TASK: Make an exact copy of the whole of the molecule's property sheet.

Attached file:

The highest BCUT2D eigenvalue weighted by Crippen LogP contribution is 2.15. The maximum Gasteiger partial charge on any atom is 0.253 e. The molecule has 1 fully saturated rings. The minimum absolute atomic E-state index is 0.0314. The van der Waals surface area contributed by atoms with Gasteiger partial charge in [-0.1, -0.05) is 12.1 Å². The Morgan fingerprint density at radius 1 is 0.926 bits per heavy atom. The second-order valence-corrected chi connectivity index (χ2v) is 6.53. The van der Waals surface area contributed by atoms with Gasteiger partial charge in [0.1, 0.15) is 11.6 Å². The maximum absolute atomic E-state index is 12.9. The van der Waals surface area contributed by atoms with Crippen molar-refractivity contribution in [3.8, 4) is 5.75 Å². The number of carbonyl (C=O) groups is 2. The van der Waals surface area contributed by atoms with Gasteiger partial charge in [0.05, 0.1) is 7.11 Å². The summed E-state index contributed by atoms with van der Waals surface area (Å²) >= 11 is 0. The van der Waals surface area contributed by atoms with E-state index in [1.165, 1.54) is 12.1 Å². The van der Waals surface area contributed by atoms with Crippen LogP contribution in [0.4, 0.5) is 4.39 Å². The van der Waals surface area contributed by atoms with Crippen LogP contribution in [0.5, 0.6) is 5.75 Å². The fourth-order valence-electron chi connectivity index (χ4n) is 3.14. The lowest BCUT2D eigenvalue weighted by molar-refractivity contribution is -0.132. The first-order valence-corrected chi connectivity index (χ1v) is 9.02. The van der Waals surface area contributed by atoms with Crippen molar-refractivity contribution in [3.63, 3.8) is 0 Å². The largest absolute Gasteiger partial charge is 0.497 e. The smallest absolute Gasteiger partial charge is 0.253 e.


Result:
The highest BCUT2D eigenvalue weighted by Crippen LogP contribution is 2.15. The maximum Gasteiger partial charge on any atom is 0.253 e. The molecule has 1 fully saturated rings. The minimum absolute atomic E-state index is 0.0314. The van der Waals surface area contributed by atoms with Gasteiger partial charge in [-0.1, -0.05) is 12.1 Å². The Morgan fingerprint density at radius 1 is 0.926 bits per heavy atom. The second-order valence-corrected chi connectivity index (χ2v) is 6.53. The van der Waals surface area contributed by atoms with Gasteiger partial charge in [0.1, 0.15) is 11.6 Å². The maximum absolute atomic E-state index is 12.9. The van der Waals surface area contributed by atoms with Crippen molar-refractivity contribution in [3.8, 4) is 5.75 Å². The number of carbonyl (C=O) groups is 2. The van der Waals surface area contributed by atoms with Gasteiger partial charge in [0.05, 0.1) is 7.11 Å². The summed E-state index contributed by atoms with van der Waals surface area (Å²) >= 11 is 0. The van der Waals surface area contributed by atoms with E-state index in [1.165, 1.54) is 12.1 Å². The van der Waals surface area contributed by atoms with Crippen LogP contribution in [0.4, 0.5) is 4.39 Å². The van der Waals surface area contributed by atoms with Crippen LogP contribution in [0.5, 0.6) is 5.75 Å². The fourth-order valence-electron chi connectivity index (χ4n) is 3.14. The lowest BCUT2D eigenvalue weighted by molar-refractivity contribution is -0.132. The first-order valence-corrected chi connectivity index (χ1v) is 9.02. The van der Waals surface area contributed by atoms with Crippen molar-refractivity contribution in [3.63, 3.8) is 0 Å². The largest absolute Gasteiger partial charge is 0.497 e. The smallest absolute Gasteiger partial charge is 0.253 e.